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Pulmonary embolism

A pulmonary embolism is a blockage of a blood vessel in your lungs caused by a blood clot. It can be fatal if the clot blocks the main blood supply to your lungs.

A pulmonary embolism happens when a blood clot or a piece of a blood clot gets stuck in one of the blood vessels taking oxygen to your lungs. The clot forms somewhere else in your body and is carried to your lungs in your blood. It usually forms in one of the deep veins in your legs or your pelvis. This is called deep vein thrombosis (DVT).

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An image showing where a pulmonary embolism occurs


  • Symptoms Symptoms of pulmonary embolism

    The symptoms of a pulmonary embolism might come on suddenly, or you might not have any at all. Symptoms may include:

    • chest pain
    • breathlessness and coughing
    • fainting coughing up blood 

    The symptoms you have and how severe they are will depend on how big the pulmonary embolism is. A small embolism may not cause any symptoms. However, a large embolism can cause you to collapse suddenly and can be fatal. These symptoms could be caused by other conditions than a pulmonary embolism, but if you have any of them, see your GP. If your symptoms are severe, call for emergency help.

  • Diagnosis Diagnosis of pulmonary embolism

    If you visit your GP with minor symptoms of pulmonary embolism, he or she will ask about your symptoms, your medical history and examine you. If you have more severe symptoms, for example, trouble breathing or you collapse, you will need to go to hospital urgently. 

    If your GP thinks you may have had a pulmonary embolism, he or she will refer you to hospital. You may have an electrocardiogram (ECG) to rule out other conditions. An ECG is a simple test which records the electrical activity in your heart to see how well it's working. 

    The tests commonly used to diagnose a pulmonary embolism include the following. 

    • Blood tests, including a test for a substance called D-dimer. If the test result is negative, this may rule out DVT and a pulmonary embolism.  
    • Computed tomography pulmonary angiography (CTPA) – this test uses X-rays to make a three-dimensional image of your lungs. A dye is injected into your veins so that they show up on the X-ray image.  
    • Isotope lung scanning (also called ventilation-perfusion or V/Q scanning). This test can see how much blood is getting into your lungs. You may be offered this scan instead of a CTPA. This is most likely if you’re pregnant, if you’re allergic to the CTPA dye, or if your kidneys don’t work well.  
    • Chest X-ray, although this doesn’t always show a problem. Ultrasound scans of your legs, to look for deep vein thrombosis (DVT). 

    You may be offered additional follow-up tests once you’ve been diagnosed to find out why you’ve developed a blood clot. These may include a blood test for thrombophilia (a condition in which you’re more likely to get blood clots) and CT scan.

  • Treatment Treatment of pulmonary embolism

    A haematologist (a doctor who specialises in blood conditions and disorders) or your GP will treat your pulmonary embolism and monitor you.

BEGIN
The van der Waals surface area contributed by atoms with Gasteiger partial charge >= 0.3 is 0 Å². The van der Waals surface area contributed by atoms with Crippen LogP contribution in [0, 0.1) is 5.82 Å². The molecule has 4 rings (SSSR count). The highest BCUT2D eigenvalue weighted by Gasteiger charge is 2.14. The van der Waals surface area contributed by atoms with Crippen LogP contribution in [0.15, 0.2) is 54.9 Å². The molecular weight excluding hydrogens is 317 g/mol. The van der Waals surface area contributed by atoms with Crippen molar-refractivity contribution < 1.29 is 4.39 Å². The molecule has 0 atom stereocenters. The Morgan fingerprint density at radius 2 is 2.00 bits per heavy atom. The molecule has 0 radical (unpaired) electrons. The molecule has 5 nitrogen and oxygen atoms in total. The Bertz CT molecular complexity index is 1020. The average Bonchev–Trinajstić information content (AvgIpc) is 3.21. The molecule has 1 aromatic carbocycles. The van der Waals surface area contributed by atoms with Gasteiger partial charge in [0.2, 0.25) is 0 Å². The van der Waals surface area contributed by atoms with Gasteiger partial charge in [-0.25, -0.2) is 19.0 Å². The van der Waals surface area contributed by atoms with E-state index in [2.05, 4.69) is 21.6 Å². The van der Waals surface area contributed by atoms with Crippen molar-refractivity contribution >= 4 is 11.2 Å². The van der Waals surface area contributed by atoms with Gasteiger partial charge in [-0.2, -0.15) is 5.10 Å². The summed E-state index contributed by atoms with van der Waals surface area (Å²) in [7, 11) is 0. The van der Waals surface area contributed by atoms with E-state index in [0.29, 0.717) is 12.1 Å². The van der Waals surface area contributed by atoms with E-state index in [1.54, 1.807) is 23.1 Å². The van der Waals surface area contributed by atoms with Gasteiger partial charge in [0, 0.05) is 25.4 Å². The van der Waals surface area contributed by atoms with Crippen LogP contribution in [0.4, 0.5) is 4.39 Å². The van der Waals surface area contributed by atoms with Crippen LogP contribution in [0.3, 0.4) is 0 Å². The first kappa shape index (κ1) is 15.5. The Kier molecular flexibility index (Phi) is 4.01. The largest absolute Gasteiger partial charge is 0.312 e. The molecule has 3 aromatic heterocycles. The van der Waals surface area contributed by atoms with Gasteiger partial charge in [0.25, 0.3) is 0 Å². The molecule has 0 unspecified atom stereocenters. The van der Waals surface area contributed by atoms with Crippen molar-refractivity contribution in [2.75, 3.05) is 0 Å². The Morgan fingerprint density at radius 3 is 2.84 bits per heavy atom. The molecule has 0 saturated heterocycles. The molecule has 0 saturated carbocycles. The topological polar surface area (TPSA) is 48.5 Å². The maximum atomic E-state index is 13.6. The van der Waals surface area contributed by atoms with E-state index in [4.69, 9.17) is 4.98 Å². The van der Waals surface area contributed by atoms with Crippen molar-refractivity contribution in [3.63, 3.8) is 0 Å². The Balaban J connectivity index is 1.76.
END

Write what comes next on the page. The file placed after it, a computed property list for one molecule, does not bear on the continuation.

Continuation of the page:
Your doctor may give you injections of a medicine called heparin before your diagnosis has been confirmed. Heparin is an anticoagulant. This is a type of medicine that prevents blood clots forming, or stops blood clots getting larger. It doesn’t break up an existing clot – your body can usually dissolve most clots given time. The type of heparin you’re likely to have is called low-molecular-weight heparin and you’ll need to have this once a day for five days.

    If your doctor thinks you have a life-threatening pulmonary embolism, you may be given an injection of a thrombolytic medicine (eg alteplase). This helps dissolve new blood clots.

    If a pulmonary embolism is confirmed, your doctor will prescribe ongoing treatment with an anticoagulant that you take by mouth, such as warfarin. You will usually need to take this medicine for three to six months, or sometimes longer. If you develop an embolism twice for no obvious reason, or you’re at high risk of another, you may need lifelong treatment. 

    A medicine called rivaroxaban or apixaban may also be used to either treat or prevent recurrent pulmonary embolism. 

    If you’re at high risk of getting another pulmonary embolism or you can't take full anticoagulant medicines, your doctor may suggest you have an inferior vena cava (IVC) filter put in. This is a filter which sits inside the main vein carrying blood to your heart (the inferior vena cava). It traps blood clots from your legs and pelvis before they can reach your lungs. A filter may reduce your risk of getting another pulmonary embolism, although experts aren’t yet sure how well they work. 

    During your treatment, you will have regular blood tests to check how well your medicine is working. You usually won’t need to have any scans – the blood tests enable your doctor to check that the clot has gone and no more are developing.

  • Throat, airway and lung treatment on demand

    You can access a range of our health and wellbeing services on a pay-as-you-go basis, including throat, airway and lung treatments.

  • Causes Causes of pulmonary embolism

    Most pulmonary embolisms result from deep vein thrombosis (DVT) in your leg or your pelvis that becomes dislodged and moves to your lungs. You're more likely to get DVT and therefore a pulmonary embolism if you: 

    • have recently had major surgery, particularly on your abdomen (tummy), or a hip or knee replacement 
    • are pregnant or have recently had a baby 
    • have cancer 
    • are confined to bed for more than five days 
    • have had DVT or a pulmonary embolism before 
    • have a condition called thrombophilia, which means you're more likely to get blood clots (this can be inherited or got through a condition called antiphospholipid syndrome)